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The West and the World: Empire, Trade, and War,

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Presentation on theme: "The West and the World: Empire, Trade, and War,"— Presentation transcript:

1 The West and the World: Empire, Trade, and War, 1650-1850

2 The Rise of the British Empire
Seventeenth century - Britain acquired colonies in North America and the Caribbean, and trading posts in India Eighteenth century - British influence extends into Southeast Asia and the South Pacific The British empire had little administrative coherence, but a shared identity, as British subjects, united diverse colonies and territories

3 The Scattered French Empire
Paralleled British empire in North America and India, but with less success Decline of French power, due to military defeats and colonial rebellions, throughout the eighteenth century French expansion continued and increased in North Africa

4 The Commercial Dutch Empire
Acquired the majority of colonial possessions in early seventeenth century Possessions in Africa, North America, Asia, and the Caribbean The Netherlands became the center of the global economy Colonies were almost exclusively dedicated to trade

5 The Vast Spanish Empire
Spain controlled the greatest expanse of colonial possessions in North and South America, the Caribbean and Asia More centralized and authoritarian system of control than the British Bourbon reforms in the eighteenth century made the empire more efficient and profitable, but fueled colonial resentment

6 The Declining Portuguese Empire
Portugal had been the first European power to acquire overseas possessions Military weakness led to extensive losses of land to other European states Brazil experienced great economic and demographic growth Administrative reforms provoked colonial resentment

7 The Russian Empire in the Pacific
Russia was the only east European state to acquire an overseas empire in the eighteenth century Explorers and traders ventured into the Pacific Ocean After 1789, Russia founded a chain of trading posts along the Pacific coast of North America

8 Mercantile Warfare Mercantilism - decreased imports and increased exports, in order to monopolize world trade Protection and expansion of trade became the principal motive for warfare between European states Territorial expansion continued to fuel some military conflicts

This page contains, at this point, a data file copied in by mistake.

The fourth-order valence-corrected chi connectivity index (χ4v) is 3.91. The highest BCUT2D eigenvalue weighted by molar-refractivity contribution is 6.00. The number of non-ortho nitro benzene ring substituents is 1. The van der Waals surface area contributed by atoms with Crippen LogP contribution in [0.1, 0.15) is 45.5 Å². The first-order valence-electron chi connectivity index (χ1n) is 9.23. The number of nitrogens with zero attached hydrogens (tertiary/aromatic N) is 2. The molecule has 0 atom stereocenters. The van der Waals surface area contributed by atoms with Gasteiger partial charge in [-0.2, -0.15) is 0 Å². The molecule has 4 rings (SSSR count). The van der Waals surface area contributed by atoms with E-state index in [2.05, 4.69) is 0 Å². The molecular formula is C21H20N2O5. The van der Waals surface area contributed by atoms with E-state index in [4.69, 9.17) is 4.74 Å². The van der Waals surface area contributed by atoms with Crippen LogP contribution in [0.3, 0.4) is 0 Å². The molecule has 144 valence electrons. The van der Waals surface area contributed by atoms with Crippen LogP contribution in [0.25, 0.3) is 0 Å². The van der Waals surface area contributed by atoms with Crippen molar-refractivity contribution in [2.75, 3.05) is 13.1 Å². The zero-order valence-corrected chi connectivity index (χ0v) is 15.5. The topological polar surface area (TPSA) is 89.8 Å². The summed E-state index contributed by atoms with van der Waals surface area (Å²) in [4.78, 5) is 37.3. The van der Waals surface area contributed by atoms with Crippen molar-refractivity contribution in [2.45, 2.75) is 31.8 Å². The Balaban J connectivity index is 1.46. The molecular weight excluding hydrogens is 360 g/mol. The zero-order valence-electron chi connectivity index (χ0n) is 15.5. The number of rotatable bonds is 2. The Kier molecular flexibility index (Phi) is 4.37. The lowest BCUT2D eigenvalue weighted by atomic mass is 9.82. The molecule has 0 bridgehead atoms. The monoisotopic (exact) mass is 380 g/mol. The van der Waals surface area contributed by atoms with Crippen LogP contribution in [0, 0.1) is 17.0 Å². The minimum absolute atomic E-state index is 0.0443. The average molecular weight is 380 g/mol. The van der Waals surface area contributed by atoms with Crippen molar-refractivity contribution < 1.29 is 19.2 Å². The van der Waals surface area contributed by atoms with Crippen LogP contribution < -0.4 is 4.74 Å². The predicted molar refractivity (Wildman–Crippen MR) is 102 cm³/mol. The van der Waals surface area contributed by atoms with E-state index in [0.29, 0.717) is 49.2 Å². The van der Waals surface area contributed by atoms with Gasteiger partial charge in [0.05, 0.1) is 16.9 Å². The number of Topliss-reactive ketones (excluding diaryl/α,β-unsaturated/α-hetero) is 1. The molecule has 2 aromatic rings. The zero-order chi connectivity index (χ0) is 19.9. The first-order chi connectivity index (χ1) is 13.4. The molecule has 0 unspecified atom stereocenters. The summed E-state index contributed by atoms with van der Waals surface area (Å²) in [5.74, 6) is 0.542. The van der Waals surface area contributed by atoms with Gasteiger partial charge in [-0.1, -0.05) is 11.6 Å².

9 Anglo-French Military Rivalry
A “second Hundred Years’ War” fought in Europe, Asia and North America Periodic naval and military engagements France lost the majority of its American and Indian possessions to the British Britain emerged as the dominant military, colonial and commercial power in the world

10 The Atlantic Economy Europe acquired agricultural products from the Americas - coffee, tobacco, rice, cotton and cacao American colonies acquired manufactured products from Europe The Atlantic Ocean became the commercial center of the world

11 The Atlantic Slave Trade
Slave trading was the basis of the Atlantic economy An unparalleled demographic occurrence - ca. 9.5 million slaves arrived in the Americas Distinctly commercial venture - slaves were dehumanized into commodities Slave trade declined when it became less economically worthwhile and provoked greater moral and religious opposition

12 Cultural Encounters in the Atlantic World
Creation of colonial societies with greater ethnic, religious and social complexity and diversity than western Europe Fostered an emergent idea of white racial superiority Transmission and exchange of political and religious ideas between Europe and the Americas

13 British Political Control of India
Military conflict in Bengal led to the British East India Company acquiring financial and political power in the province This prompted a cycle of ever increasing territorial acquisitions across India The Sepoy Mutiny, , led to the abolition of the East India Company and the imposition of direct rule from Britain

14 Changing European Attitudes Towards Asia
Widespread admiration and idealization of Asian culture, during mid-eighteenth century Exertion of Asian influences upon European art, architecture, fashions and design Negative perceptions of Asia increased in the later eighteenth century Emergent ideas of racial difference and white superiority were extended to Asians

15 The Crisis of Empire period of crisis and revolution against European rule British, French and Spanish lost the majority of their American possessions Movements for independence fueled by colonial resentment of distant metropolitan rule Influenced by Renaissance and Enlightenment ideas, and radical political theories

16 The Atlantic Revolutions
The American Revolution, The Haitian Revolution, The Irish Rebellion, National Revolutions in Spanish America,

17 The Rise and Reshaping of the West
The West expanded geographically and gained control of the world economy The Atlantic Ocean became the geographical center of the West American territories, even after their independence, became culturally part of the West Cultivation of a sense of Western superiority

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